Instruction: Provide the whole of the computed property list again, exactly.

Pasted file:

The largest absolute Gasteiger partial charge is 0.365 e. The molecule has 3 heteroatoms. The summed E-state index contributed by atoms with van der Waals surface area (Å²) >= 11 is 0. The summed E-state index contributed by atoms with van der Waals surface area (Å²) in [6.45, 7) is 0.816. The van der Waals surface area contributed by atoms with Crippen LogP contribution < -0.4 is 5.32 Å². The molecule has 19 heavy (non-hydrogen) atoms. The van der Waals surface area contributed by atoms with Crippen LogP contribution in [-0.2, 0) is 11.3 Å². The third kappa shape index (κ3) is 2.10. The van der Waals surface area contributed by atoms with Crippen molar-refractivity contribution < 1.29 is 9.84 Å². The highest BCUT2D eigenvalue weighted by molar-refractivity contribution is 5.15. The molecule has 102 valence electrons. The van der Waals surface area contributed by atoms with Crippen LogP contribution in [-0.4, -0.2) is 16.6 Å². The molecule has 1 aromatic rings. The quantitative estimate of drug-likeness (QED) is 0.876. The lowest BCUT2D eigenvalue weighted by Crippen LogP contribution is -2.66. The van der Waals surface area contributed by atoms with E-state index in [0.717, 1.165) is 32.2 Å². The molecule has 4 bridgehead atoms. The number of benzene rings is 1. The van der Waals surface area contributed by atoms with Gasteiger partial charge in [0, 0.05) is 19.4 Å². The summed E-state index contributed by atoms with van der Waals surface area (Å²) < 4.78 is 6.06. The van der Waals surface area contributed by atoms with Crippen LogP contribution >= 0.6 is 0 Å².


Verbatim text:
The largest absolute Gasteiger partial charge is 0.365 e. The molecule has 3 heteroatoms. The summed E-state index contributed by atoms with van der Waals surface area (Å²) >= 11 is 0. The summed E-state index contributed by atoms with van der Waals surface area (Å²) in [6.45, 7) is 0.816. The van der Waals surface area contributed by atoms with Crippen LogP contribution < -0.4 is 5.32 Å². The molecule has 19 heavy (non-hydrogen) atoms. The van der Waals surface area contributed by atoms with Crippen LogP contribution in [-0.2, 0) is 11.3 Å². The third kappa shape index (κ3) is 2.10. The van der Waals surface area contributed by atoms with Crippen molar-refractivity contribution < 1.29 is 9.84 Å². The highest BCUT2D eigenvalue weighted by molar-refractivity contribution is 5.15. The molecule has 102 valence electrons. The van der Waals surface area contributed by atoms with Crippen LogP contribution in [-0.4, -0.2) is 16.6 Å². The molecule has 1 aromatic rings. The quantitative estimate of drug-likeness (QED) is 0.876. The lowest BCUT2D eigenvalue weighted by Crippen LogP contribution is -2.66. The van der Waals surface area contributed by atoms with E-state index in [0.717, 1.165) is 32.2 Å². The molecule has 4 bridgehead atoms. The number of benzene rings is 1. The van der Waals surface area contributed by atoms with Gasteiger partial charge in [0, 0.05) is 19.4 Å². The summed E-state index contributed by atoms with van der Waals surface area (Å²) < 4.78 is 6.06. The van der Waals surface area contributed by atoms with Crippen LogP contribution >= 0.6 is 0 Å².